Saturday, December 10, 2022

Digging Buried Treasures: Looking back through the eyes of Manolo

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by Maya Angelique B. Jajalla

For I know the plans I have for you, says the Lord. Plans to prosper you and not to harm you; plans to give you hope and a future.” – Jeremiah 29:11  

Manolo Magalso can never fly a kite with his son again. He can never walk his daughter to the altar when her wedding day comes. He can never hear his youngest child’s first words. Manolo can never kiss his wife again. He can never grow old with them.

When a 6.9 magnitude earthquake hit Visayas last February 6, 2012 and buried Manolo’s home, Manolo Magalso – a 34-year old farmer from La Libertad, Negros Oriental – felt one thing: “Mura ko’g nahugno atong higayuna.” (It seemed my world crumbled at that moment.)

Before the earthquake
Manolo dreamed a simple dream. He just wanted to wake-up every day with his family, provide them with food, shelter and clothing, and send his children to school. He leaves his home at dawn and work on the long stretch of rice field just meters away from his house.

This native from Bloke Dos, Barangay Solongon has three children: Eight-year old John Mark, six-year old Jaira Mae and eightmonth old Charity Joy. His wife, 32- year old Lorna Magalso, completes his simple but happy family. They live in a payag (small hut) below a hill near the umahan (rice fields).

Maayo ang dagan, maayo ang dagan sa among pagpuyo. Tapos, kalit ra kaayo silang nawala tungod atong higayuna.” (Our life was running well. But my family went away so suddenly just because of one tragic event.)

February 6, 2012
Just like any other day, Manolo left for work before the sun rose. “Nagsayo ko ug adto sa umahan para mas daghan ko ug ma-trabaho.” (I went early to the fields so that I can finish more work.)

It was a sunny day. His eldest son stayed at home because they had no classes, while his eldest daughter went to school and then came back home for lunch. Manolo’s wife was taking care of their baby. By 11:49 a.m., his entire family was all inside their payag. He was still working on the field, unmindful that the earth that he was tilling was the same one that would bury his family alive.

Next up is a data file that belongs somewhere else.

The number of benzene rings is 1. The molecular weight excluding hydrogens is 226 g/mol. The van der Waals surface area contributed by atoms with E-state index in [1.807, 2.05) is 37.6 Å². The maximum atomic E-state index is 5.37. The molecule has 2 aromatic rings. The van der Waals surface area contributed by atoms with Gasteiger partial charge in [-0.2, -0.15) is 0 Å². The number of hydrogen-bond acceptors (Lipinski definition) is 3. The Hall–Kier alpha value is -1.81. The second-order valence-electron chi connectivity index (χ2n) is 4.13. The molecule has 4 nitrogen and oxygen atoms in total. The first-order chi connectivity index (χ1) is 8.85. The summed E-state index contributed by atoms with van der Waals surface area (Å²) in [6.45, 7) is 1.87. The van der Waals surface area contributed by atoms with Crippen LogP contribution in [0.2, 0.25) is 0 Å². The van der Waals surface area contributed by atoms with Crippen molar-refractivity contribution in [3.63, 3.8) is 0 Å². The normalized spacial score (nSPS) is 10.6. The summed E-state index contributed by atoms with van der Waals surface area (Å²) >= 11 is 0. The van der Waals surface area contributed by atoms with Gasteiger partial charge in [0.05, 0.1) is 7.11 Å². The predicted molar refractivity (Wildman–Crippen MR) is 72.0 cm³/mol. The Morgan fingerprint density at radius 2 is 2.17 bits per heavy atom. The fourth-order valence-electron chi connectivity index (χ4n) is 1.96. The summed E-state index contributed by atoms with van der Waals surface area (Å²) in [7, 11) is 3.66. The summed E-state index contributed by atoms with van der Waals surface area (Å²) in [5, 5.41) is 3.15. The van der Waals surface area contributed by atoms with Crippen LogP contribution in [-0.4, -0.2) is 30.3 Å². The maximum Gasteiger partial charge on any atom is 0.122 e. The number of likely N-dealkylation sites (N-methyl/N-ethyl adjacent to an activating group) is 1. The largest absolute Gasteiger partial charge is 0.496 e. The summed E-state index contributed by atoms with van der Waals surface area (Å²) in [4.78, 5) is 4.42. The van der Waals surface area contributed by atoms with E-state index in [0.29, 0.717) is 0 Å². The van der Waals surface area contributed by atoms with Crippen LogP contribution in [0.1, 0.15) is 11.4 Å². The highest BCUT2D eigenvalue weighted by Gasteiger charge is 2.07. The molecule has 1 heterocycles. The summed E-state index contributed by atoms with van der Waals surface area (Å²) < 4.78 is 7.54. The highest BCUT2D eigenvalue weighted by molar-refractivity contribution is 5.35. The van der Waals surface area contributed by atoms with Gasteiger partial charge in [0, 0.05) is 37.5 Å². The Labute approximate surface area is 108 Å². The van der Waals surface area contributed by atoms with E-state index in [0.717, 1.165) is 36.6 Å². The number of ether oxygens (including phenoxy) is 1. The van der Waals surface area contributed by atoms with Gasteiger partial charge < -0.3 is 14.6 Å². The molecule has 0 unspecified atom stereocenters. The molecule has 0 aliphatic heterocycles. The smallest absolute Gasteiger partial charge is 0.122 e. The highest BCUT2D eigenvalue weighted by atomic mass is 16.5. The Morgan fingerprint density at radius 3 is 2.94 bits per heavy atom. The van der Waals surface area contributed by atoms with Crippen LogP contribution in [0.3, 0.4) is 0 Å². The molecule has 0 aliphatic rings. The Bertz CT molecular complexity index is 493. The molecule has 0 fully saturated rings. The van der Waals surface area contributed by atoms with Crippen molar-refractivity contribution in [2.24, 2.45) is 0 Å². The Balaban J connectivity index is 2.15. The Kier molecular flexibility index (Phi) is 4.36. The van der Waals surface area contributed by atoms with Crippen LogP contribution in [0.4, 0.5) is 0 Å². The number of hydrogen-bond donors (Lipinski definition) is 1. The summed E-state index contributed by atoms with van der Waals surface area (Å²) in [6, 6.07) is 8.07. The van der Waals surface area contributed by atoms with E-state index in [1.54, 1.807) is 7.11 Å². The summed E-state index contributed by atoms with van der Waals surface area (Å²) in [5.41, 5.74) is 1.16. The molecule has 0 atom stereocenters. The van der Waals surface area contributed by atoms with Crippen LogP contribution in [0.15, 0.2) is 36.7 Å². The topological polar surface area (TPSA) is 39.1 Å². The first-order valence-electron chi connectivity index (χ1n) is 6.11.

11:49 a.m.
The ground shook. The carabaos ran. The rocks trembled. Manolo will never forget what he saw and heard next.

The strange sound of moving soil made Manolo look into the direction of his house. Within seconds, he saw a part of the hill fall, covering what once was called home. “Nakita gid nako ang pag-tipak sa bungtod unya nihilis padung sa among balay.” (I saw the hill fall apart and covered my home.)

Manolo ran. He ran as fast as he could. He dug using his bare hands. He dug using huge rocks. He called for his wife’s name. He called for his children’s name. But they could not hear him.

Wala ko nag-dahum nga mahitabo ‘to siya…Kalit ra kaayo nga panghitabo-a. Seconds ra siguro ‘to, dili madali ug dagan…dugay ko ka-uli…wala ko sa balay adtong panahona. Wa ko katabang nila, wala ko kaluwas.” (I did not expect it. Everything happened so fast. I was not able to help them. I did not save them.)

The aftershocks made it more diffcult for Manolo to dig. When night time came, there were still no rescuers, no sign of his family.

Pag-abot nako didto, wala na sila. Na-tablaw ko ug bulong, wala na sila. Ni-abot nalang ang gabii, wa pa sila nagpa-kita. Wala na akong pamilya.” (When I arrived at the site, they were gone. I sought for them so hard, but they were gone. I called for them. When night time came, they still didn’t show themselves. My family is gone.)